21:19 Leila Gunn 0 Comments

I’ve taken a break from my blog for a while, as I’ve had so much going on school and work-wise since Summer that I’ve barely had time to sit down and write anything of length. If you don’t believe me, since I wrote my last post I have; applied to Uni, completed 2 weeks of work experience at a youth media firm, got a new job and passed my driving theory test… so basically, I’ve had my hands full.

Nevertheless, last week was half-term, which meant a week away from work and the opportunity to do something fun – and where better to do just that than in Amsterdam? Admittedly it wasn’t the kind of holiday we usually embark on as a family – it’s a very… liberal place. However we all found something we loved in the city and we tried to pack as much as we could into our 4 days.

Luckily for us, you can fly to Amsterdam from London Southend Airport, i.e. a very convenient 10-minute drive away from our house. There were no long queues, no last-minute dashes to gates a mile away – it was surprisingly leisurely. However, if you’re wondering why I’m bragging about an airport, it’s because I’ve developed a new-found respect for ours, after waiting nearly THREE HOURS for a late flight home from Amsterdam. But we’ll gloss over that tiny mishap on EasyJet’s part…

The flight only takes 35 minutes to Schiphol airport, so by the time you’re up in the air, it’s basically time to descend. We worked out that’s it’s quicker to fly to Amsterdam, in a different country, than it is to get to the other side of London… madness.

Day 1 was full of fun. By the time we landed it was early afternoon, which gave us just enough time to dump our bags in our ‘Boutique apartments’ *cringe* and explore the city a bit before dinner. For those who have visited Amsterdam before, if I say we initially walked around with scrunched noses and a sort of… air of disbelief, I’m sure you can relate. When I read in the travel-guide that there are a few coffee shops in Amsterdam which sell cannabis, I definitely underestimated just how many there really are. At night, the air and coffee shops stink of weed, which I can imagine puts some people off from visiting the city, which is both a shame and understandable… but hey-ho, that's my only complaint, and during the day it wasn’t nearly as bad.

There was a funfair in town on our first night, testing my fear of falling whilst being swung around on the tallest chair swing I have EVER seen. We then headed for dinner at 'Lieve’ a Belgian restaurant like no other. You don’t choose what you’d like to eat, you pick an ‘ambience’ in which you would like to dine. I’m still undecided as to whether I like this element of surprise-eating, but it was good fun and we got to try traditional Belgian dishes, such as horse stew and strawberry soup. Perhaps weirder than the cuisine was the décor, with your chosen ambience deciding what ‘kind’ of table you sit on. Thankfully, no matter what table you sit on, you have the opportunity to stroke the moss covered wall.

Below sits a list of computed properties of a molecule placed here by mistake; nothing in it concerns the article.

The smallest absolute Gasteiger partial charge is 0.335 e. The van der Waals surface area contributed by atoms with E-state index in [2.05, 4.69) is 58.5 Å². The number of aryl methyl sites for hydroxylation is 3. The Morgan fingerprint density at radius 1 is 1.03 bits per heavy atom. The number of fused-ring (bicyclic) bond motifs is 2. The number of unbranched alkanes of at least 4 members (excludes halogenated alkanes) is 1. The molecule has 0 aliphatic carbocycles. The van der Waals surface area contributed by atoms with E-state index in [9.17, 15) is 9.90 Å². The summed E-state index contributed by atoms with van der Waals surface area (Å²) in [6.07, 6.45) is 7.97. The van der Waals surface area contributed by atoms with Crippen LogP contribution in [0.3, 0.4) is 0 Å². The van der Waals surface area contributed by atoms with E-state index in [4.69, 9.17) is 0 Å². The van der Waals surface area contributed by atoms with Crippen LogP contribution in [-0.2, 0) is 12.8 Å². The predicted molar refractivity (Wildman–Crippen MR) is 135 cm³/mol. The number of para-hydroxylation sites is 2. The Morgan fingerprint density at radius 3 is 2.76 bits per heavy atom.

The difference between Amsterdam during the day and at night is quite striking. During the day, the city is swarmed by tourists, canal boats and cyclists (word of warning, crossing the road is a terrifying ordeal). At night, there is a darker side to Amsterdam, particularly in and around the Red Light District. We did walk through the Red Light District on our final night, just to see what all the hype was about. A family-friendly tourist destination it is not (taking my youngest brother with us maybe wasn’t the best idea) but it really wasn’t as bad as we thought it was going to be, and worth the visit if you’re looking for a more ‘lively’ side to Amsterdam.

Our best breakfast was in a little café called ‘Vlaamsch Broodhuys’. You can find the menu in the cafes morning newspaper, which was a nice touch, but not as nice as the home-made white chocolate spread! We even had to buy a jar and check it into the hold to bring home – it was that good.

There are a million & 1 things to do in Amsterdam, so we decided to go on a city sight-seeing canal tour, visiting the Tulip market, Cheese Museum and Van Gogh Museum on the way. One of our final visits was to the Bodyworlds museum. The exhibition showed various reconstructions of human bodies, muscles and bones in different contexts, explaining how each part of the body works, and how we can work towards living a happier and healthier life. There were even giant swings inside, so if that’s not a reason to visit, I don’t know what is!

But we didn’t just visit museums… cue blurry Ice Bar photos.

You’re only actually in the Ice Bar for a short time, which to be honest, you’ll be thankful for once you begin to lose all feeling in your fingers. But the bar itself is really cool (if you’ll pardon the pun.. HA HA) and is worth a visit, even if it’s only to have a photo with a polar bear whilst holding an ice cup.

I have always wanted to visit Anne Frank house, after reading 'The Diary of a Young Girl' a few years ago. The queue may have been hours long, but it didn’t disappoint. Everybody walked around the house in silence, absorbing every letter, video and picture, utterly stunned. It was a truly emotional and eye-opening experience, which further emphasised just how imperative it is that we never, ever let anything like that happen again.